Using The Bottom Watering Technique In Your Indoor Garden

Happy April Fool’s day. We aren’t one’s to prank, so instead, here’s one of our top 5 techniques! If you’ve been around for awhile, you know we really like the process called bottom watering. Once we transplant into larger containers, we almost exclusively switch over to using bottom watering techniques.

What this basically means is that we’re adding water to a container that our plants are sitting in and they will absorb (or wick) the water into the soil. In our case, our “container” is a basic 1020 tray that (perhaps sensibly) doesn’t have holes in it. The main reason we do this is that it ensures a much more even, thorough watering of our plants. It’s also a lot less messy than top watering techniques and is much easier on our plants. If you’ve read about our penchant towards sub irrigation, you probably recognize this technique is also baked in that theory.

It’s practically impossible to over-water using this technique. If there is any water that remains in the container, that means the soil is as saturated as it possibly can be. It’s generally best to remove any significant standing water from the container (after about 20-30 minutes or so) as this can contribute to future problems if the plants rest in that water.

As you can probably also see, we get a lot of economy of scale in our watering efforts using this technique. It’s very simple to water “one point” as opposed to all of our individual plants. In cold climates, we obviously don’t have the benefit of using a hose end sprayer in frequently freezing temperatures to water our plants outdoors. And such techniques would be, ummm, “messy” if used indoors. This is definitely one of the tricks we use to help us manage the watering of a lot of plants, quickly, in our indoor growing spaces.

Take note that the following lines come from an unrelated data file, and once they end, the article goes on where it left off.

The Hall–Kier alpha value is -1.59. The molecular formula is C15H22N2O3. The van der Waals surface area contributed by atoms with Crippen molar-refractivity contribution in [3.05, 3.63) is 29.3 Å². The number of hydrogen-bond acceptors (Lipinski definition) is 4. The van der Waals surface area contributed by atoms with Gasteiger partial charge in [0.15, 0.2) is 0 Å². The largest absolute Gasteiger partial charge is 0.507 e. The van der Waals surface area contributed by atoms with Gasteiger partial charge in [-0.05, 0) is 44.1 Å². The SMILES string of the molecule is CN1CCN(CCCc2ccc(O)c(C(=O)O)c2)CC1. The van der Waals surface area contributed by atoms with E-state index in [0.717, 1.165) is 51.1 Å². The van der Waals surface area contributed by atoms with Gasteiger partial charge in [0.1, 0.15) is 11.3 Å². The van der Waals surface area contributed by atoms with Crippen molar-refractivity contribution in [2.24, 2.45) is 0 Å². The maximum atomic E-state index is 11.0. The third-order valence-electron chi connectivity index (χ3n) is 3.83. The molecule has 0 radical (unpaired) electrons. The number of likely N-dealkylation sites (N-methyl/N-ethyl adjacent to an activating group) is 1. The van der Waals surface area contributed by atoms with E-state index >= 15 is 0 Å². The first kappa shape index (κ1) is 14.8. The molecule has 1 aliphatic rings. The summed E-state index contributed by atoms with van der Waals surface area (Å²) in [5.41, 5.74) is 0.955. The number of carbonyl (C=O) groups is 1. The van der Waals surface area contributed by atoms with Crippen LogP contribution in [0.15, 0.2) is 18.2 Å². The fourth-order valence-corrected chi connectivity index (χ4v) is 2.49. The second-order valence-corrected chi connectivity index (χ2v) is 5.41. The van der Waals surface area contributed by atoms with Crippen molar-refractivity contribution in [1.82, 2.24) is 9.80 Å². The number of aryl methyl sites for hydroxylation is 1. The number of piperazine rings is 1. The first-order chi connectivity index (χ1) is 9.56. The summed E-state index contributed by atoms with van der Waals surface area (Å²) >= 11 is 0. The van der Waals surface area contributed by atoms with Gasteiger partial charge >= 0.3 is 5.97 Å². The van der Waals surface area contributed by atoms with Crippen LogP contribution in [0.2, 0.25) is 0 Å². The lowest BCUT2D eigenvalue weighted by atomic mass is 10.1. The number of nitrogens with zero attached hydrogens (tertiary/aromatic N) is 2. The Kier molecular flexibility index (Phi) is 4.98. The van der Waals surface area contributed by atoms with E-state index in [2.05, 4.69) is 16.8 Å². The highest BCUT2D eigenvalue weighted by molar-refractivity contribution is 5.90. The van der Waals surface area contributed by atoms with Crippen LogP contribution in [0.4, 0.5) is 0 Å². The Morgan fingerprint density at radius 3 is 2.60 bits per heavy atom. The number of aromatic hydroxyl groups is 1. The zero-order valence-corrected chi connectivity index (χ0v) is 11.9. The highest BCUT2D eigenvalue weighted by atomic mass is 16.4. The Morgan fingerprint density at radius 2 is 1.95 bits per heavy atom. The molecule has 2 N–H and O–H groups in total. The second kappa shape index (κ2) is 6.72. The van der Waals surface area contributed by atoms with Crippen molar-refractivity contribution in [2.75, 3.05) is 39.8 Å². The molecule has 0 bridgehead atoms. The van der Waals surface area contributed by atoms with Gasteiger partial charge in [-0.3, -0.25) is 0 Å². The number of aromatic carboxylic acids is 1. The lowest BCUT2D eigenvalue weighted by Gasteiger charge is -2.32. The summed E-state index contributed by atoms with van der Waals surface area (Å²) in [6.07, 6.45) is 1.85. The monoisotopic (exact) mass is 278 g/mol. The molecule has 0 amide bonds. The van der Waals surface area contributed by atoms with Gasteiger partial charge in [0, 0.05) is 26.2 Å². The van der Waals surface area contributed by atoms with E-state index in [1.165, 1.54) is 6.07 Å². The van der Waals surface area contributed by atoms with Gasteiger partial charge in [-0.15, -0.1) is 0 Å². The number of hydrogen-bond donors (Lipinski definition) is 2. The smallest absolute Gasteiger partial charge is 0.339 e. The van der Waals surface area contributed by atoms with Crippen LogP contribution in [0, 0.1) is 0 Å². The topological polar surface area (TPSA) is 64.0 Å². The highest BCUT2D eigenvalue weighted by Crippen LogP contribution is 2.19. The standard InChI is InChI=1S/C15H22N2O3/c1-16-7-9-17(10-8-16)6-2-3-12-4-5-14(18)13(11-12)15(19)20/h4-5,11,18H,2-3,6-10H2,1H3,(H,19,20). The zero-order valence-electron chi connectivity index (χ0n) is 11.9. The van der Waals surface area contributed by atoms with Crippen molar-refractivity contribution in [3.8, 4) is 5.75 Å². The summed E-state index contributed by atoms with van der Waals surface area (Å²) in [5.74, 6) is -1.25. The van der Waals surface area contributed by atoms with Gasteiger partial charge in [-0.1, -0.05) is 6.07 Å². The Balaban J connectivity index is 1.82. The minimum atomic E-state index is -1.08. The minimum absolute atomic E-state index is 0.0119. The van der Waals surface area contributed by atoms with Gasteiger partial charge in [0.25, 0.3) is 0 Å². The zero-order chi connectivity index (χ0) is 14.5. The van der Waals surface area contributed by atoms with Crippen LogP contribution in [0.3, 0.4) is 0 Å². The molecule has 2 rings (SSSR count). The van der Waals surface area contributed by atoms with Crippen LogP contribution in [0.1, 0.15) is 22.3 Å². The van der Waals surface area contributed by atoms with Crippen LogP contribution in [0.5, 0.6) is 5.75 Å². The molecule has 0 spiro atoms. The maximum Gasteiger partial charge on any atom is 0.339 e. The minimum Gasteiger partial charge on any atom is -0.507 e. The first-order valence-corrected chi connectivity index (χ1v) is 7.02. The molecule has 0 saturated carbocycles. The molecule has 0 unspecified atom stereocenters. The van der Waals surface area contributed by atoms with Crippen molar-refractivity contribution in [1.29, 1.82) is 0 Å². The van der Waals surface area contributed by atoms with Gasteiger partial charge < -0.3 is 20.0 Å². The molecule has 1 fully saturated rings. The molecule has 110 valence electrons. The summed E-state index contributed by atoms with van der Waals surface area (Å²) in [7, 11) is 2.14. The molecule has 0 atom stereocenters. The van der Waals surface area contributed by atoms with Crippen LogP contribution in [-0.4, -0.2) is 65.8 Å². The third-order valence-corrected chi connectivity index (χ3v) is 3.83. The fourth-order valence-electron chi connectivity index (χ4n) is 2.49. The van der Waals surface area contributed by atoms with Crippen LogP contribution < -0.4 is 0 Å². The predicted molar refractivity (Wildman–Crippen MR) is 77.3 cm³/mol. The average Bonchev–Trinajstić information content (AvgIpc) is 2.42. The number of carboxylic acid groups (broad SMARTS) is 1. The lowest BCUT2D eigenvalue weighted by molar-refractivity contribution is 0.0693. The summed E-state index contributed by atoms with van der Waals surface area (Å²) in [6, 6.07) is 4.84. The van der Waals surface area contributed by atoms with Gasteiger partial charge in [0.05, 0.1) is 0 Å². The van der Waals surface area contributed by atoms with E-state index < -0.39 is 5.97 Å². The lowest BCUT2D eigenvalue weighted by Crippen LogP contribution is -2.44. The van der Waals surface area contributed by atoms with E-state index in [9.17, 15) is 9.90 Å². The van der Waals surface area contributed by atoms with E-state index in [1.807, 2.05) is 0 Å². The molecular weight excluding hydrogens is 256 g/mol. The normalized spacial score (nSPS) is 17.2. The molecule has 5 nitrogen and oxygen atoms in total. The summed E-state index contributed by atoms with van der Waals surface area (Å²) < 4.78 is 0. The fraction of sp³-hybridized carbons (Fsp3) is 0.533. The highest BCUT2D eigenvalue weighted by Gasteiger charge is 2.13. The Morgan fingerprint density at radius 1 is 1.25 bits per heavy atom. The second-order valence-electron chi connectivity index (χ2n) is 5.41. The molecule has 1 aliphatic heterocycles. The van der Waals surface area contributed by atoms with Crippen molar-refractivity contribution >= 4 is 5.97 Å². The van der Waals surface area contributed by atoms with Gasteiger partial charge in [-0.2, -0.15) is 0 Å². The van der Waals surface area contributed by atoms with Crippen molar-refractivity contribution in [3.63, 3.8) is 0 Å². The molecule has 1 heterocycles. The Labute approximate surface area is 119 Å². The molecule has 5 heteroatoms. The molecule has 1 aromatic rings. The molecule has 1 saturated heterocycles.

An extra pro-tip? We sometimes use this same kind of watering technique for our house plants. We’ll fill our kitchen sink with an inch or so of water and place our houseplants in the sink for a half hour or so. It’s super helpful if you need a very thorough watering, like if you’re going on vacation or something like that.

This is yet another reason we leverage the 1020 tray system and why it’s invaluable to our efforts. There are other ways to leverage this same technique, though, so the 1020’s aren’t a pre-requisite. We hope you experiment with the technique and find it as helpful as we do!

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